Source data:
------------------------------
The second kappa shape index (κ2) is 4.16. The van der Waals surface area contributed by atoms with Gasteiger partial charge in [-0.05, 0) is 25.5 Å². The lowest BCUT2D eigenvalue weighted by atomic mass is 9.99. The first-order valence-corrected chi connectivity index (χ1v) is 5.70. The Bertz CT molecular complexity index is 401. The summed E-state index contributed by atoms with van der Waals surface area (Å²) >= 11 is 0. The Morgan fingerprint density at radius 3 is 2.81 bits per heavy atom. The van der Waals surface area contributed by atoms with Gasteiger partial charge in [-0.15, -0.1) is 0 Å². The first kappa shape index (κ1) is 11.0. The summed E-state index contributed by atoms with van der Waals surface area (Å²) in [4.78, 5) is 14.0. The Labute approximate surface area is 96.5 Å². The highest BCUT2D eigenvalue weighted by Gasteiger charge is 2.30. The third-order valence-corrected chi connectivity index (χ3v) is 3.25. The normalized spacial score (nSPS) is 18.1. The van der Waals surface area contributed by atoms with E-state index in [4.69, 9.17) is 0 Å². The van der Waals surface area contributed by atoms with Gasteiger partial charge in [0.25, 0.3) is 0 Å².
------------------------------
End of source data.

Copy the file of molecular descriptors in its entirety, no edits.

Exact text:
The second kappa shape index (κ2) is 4.16. The van der Waals surface area contributed by atoms with Gasteiger partial charge in [-0.05, 0) is 25.5 Å². The lowest BCUT2D eigenvalue weighted by atomic mass is 9.99. The first-order valence-corrected chi connectivity index (χ1v) is 5.70. The Bertz CT molecular complexity index is 401. The summed E-state index contributed by atoms with van der Waals surface area (Å²) >= 11 is 0. The Morgan fingerprint density at radius 3 is 2.81 bits per heavy atom. The van der Waals surface area contributed by atoms with Gasteiger partial charge in [-0.15, -0.1) is 0 Å². The first kappa shape index (κ1) is 11.0. The summed E-state index contributed by atoms with van der Waals surface area (Å²) in [4.78, 5) is 14.0. The Labute approximate surface area is 96.5 Å². The highest BCUT2D eigenvalue weighted by Gasteiger charge is 2.30. The third-order valence-corrected chi connectivity index (χ3v) is 3.25. The normalized spacial score (nSPS) is 18.1. The van der Waals surface area contributed by atoms with E-state index in [4.69, 9.17) is 0 Å². The van der Waals surface area contributed by atoms with Gasteiger partial charge in [0.25, 0.3) is 0 Å².